The bechamel I learned to make in restaurant school was not much different from what my dad always whisked up as gravy for biscuits: fat and flour cooked into a roux, boiled fast with milk and spiced with a little pepper. One spoonful made it easy to understand why white sauce had faded off style-conscious menus.
By contrast, the recipe for bechamel in the new biography of Antonin Careme makes it easy to taste why white sauce will never completely disappear. It calls for a shallot pricked with a clove, a lot of nutmeg and a bouquet garni (a bundle of herbs -- traditionally parsley, thyme and bay leaf), plus slow cooking for 20 minutes rather than Betty Crocker’s one-minute boil. The flavor is more finessed than floury, and the creaminess gets you thinking of how good it would be with peas, spinach, veal or in a gratin.
The fact that a recipe invented hundreds of years ago and named for a long-forgotten marquis could still have currency when made right is just one testament to the importance of Careme, a Parisian street urchin who rose through brutally grueling kitchens to become one of the most influential figures in food to this day. He is best known for codifying French sauces, for spelling out that bechamel is the mother of Mornay and Nantua the spawn of veloute. But as “Cooking for Kings: The Life of Antonin Careme, the First Celebrity Chef” by Ian Kelly (Walker & Co., $26) makes clear, he led an extraordinary life in his 50 quick years before succumbing to the bane of 19th century cooks: slow poisoning from charcoal fumes in basement kitchens.
Careme invented myriad dishes, including vol-au-vent (puff pastry packets so light they “fly on the wind”) and several hundred soups. He was a renowned pastry chef who studied architecture to the point of obsession and a self-taught reader and writer who painstakingly produced exhaustive cookbooks, one a virtual kitchen encyclopedia complete with table-setting diagrams. He changed the ways meals were served for all time and the way chefs covered their heads until baseball caps were invented (his toque replaced a sort of nightcap). Overall, by the time he died in 1833, he had elevated cooking from grunt work to esteemed profession.
But that was then. These days, it’s not what you do, it’s how you sell -- and so the biography’s subtitle refers to Careme as the “First Celebrity Chef.” Which is almost like writing Einstein off as the first celebrity scientist. (Kelly is an actor who appears in a one-man show on the same subject.)
Careme made himself a boldface name to rival those of the clients to whom he catered, from Talleyrand to the Rothschilds. But reading about his unceasing creativity and orderliness only makes today’s TV Food Network stars seem that much dimmer. Endorsing a line of cookware, signing a cookbook written by someone else or putting your name on 26 restaurants is not quite the same as creating and recording meals with 100 or more dishes at a time when ingredients could not be Fedexed from around the world. Careme was a revolutionary.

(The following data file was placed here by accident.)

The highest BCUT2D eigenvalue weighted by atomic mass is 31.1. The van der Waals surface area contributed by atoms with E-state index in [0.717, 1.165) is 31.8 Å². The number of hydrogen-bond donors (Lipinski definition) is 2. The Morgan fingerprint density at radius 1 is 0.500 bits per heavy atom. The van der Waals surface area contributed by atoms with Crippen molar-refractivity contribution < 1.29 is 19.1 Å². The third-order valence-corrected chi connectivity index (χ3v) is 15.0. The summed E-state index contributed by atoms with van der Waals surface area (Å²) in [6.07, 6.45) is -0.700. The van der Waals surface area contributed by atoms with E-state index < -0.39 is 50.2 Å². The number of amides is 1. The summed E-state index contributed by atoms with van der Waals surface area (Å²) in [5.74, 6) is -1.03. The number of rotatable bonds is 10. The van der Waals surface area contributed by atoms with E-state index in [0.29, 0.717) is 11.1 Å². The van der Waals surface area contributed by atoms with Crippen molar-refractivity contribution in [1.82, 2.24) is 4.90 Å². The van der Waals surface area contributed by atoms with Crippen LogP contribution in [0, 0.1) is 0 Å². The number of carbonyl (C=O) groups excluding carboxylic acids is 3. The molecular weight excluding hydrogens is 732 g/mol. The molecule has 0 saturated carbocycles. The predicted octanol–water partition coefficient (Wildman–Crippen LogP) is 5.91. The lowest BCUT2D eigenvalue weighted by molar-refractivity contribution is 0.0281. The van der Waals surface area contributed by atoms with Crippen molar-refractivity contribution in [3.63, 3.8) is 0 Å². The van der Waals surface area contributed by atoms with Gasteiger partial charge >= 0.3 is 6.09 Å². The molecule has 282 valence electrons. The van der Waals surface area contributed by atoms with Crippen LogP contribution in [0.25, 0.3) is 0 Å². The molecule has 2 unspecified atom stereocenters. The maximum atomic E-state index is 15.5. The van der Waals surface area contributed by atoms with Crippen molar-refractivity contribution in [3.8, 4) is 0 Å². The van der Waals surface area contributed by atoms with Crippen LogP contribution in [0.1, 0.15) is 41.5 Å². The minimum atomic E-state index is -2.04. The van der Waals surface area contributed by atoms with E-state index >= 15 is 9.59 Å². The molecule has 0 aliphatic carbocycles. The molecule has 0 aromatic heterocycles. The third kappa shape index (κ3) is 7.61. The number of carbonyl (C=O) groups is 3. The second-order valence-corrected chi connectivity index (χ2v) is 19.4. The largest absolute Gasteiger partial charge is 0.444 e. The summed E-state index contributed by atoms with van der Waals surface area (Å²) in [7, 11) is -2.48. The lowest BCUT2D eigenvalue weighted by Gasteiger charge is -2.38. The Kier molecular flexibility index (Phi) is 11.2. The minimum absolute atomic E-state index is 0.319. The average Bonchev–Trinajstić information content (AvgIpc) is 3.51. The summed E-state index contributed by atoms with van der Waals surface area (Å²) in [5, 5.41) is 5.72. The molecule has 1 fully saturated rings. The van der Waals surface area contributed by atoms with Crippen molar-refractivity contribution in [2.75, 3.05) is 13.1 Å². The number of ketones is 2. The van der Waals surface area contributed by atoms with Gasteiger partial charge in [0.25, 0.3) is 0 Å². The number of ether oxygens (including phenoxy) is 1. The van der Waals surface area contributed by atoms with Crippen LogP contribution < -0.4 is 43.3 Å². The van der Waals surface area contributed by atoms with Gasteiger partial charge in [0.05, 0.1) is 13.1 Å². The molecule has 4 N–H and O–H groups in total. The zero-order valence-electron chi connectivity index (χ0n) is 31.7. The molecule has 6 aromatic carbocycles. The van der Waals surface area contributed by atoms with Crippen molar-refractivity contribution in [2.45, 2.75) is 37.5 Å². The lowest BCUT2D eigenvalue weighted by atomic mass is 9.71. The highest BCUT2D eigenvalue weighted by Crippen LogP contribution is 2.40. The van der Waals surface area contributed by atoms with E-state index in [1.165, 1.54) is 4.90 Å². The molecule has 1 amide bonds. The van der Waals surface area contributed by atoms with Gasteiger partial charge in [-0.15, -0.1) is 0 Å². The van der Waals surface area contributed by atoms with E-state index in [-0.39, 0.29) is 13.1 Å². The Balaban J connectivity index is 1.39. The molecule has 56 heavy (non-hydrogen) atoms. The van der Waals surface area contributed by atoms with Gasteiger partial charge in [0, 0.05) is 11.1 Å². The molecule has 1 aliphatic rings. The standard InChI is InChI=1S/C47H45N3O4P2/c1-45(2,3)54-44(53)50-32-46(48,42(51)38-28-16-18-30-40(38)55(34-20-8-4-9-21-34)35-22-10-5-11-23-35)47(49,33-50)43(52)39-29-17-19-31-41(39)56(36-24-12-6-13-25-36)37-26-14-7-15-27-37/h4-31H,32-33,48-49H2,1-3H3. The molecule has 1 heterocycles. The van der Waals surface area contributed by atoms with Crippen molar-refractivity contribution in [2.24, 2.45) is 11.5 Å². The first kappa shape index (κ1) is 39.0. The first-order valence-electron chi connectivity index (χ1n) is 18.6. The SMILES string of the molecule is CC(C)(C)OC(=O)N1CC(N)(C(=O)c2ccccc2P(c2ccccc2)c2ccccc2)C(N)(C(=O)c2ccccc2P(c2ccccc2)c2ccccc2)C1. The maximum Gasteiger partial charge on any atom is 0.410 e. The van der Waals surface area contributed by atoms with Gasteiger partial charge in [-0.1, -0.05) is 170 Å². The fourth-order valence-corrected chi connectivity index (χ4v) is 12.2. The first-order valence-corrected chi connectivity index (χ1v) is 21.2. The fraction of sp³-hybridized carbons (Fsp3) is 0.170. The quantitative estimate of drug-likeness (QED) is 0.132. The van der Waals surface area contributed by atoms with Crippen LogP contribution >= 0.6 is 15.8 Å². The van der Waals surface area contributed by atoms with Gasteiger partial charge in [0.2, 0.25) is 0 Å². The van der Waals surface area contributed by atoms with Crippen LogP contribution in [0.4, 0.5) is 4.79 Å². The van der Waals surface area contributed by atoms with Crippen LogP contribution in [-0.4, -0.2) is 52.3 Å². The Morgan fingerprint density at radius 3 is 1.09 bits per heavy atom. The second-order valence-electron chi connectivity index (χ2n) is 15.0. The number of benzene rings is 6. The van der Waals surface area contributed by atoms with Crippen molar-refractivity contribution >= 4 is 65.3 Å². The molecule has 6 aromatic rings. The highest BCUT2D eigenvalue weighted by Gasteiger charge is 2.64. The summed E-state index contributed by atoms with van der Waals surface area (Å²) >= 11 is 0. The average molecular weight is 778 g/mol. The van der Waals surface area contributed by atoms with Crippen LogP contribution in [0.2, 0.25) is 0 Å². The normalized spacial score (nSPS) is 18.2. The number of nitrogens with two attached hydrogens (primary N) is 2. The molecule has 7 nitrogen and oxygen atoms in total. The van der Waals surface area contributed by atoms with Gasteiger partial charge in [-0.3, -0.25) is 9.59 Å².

“Cooking for Kings” is a better biography than it is a cookbook. The recipes are fascinating to read, mostly because they make you marvel at what Careme was able to do with only the most rudimentary tools, with nary a blender to stand naked behind. (He could send out veal heads in turtle sauce, for one thing -- think of the mise en place for that.) But not very many are designed for your average dinner party.
Consider his formula for Russian soup, which calls for three pounds of beef brisket and a pound of bacon boiled in beef stock for three hours, augmented by onions and cabbage, boiled for two more hours, then finished with six boiled sausages. After that gas, it’s a wonder Careme didn’t invent flight.
The author clearly has been selective in his recipe choices, though. For every Souffle a la Rothschild made with Danziger Goldwasser there is a sauce allemande featuring a clever technique that starts with boiling water and comes together with egg and vinegar. When mothered into an Italienne sauce lavished with Champagne, it produces just the right tart-creamy counterpoint to sea bass. Simple but elegant, it tastes very 21st century, and not just because the fish is grilled.
Careme’s fresh pea soup probably best illustrates what happens when centuries collide. The recipe calls for six pints of freshly shelled peas to be cooked in salted water, then pressed through a sieve and enriched with a game demi-glace. I started with the sieve, collected a tablespoon of pea puree after five minutes and switched to my Osterizer in frustration. What I wound up with was a rather ordinary bowl of green, redeemed only by its buttery, crunchy croutons. That and a new appreciation for the whole platoons of scullery boys Careme relied on to actualize his many menus.
Those menus, however, are almost worth the price of the book. Even Princess Cruises wouldn’t dare do some of these, like the buffet starting with eight soups and eight first courses of fish, progressing through 40 entrees and winding up with 16 desserts. And that was just at one sit-down in England, in honor of the cousin of Czar Nicholas.
All the quirky artwork in “Cooking for Kings” helps make it a fast read on a summer day. The book is replete with illustrations of the “extraordinaires” Careme designed and produced from sugar as centerpieces, his own architectural drawings and a few reproductions of paintings -- most notably a stunning one by Jean-Auguste-Dominique Ingres of Betty Rothschild, the Jewish socialite married to her super-rich uncle who fast-forwarded their acceptance into Parisian society, along with the cause of cuisine, by hiring Careme, whose fame enhanced theirs.
I suppose there’s justification for selling this story as if it were fodder for People magazine. But at least it’s a reminder that “bam” is not a legacy.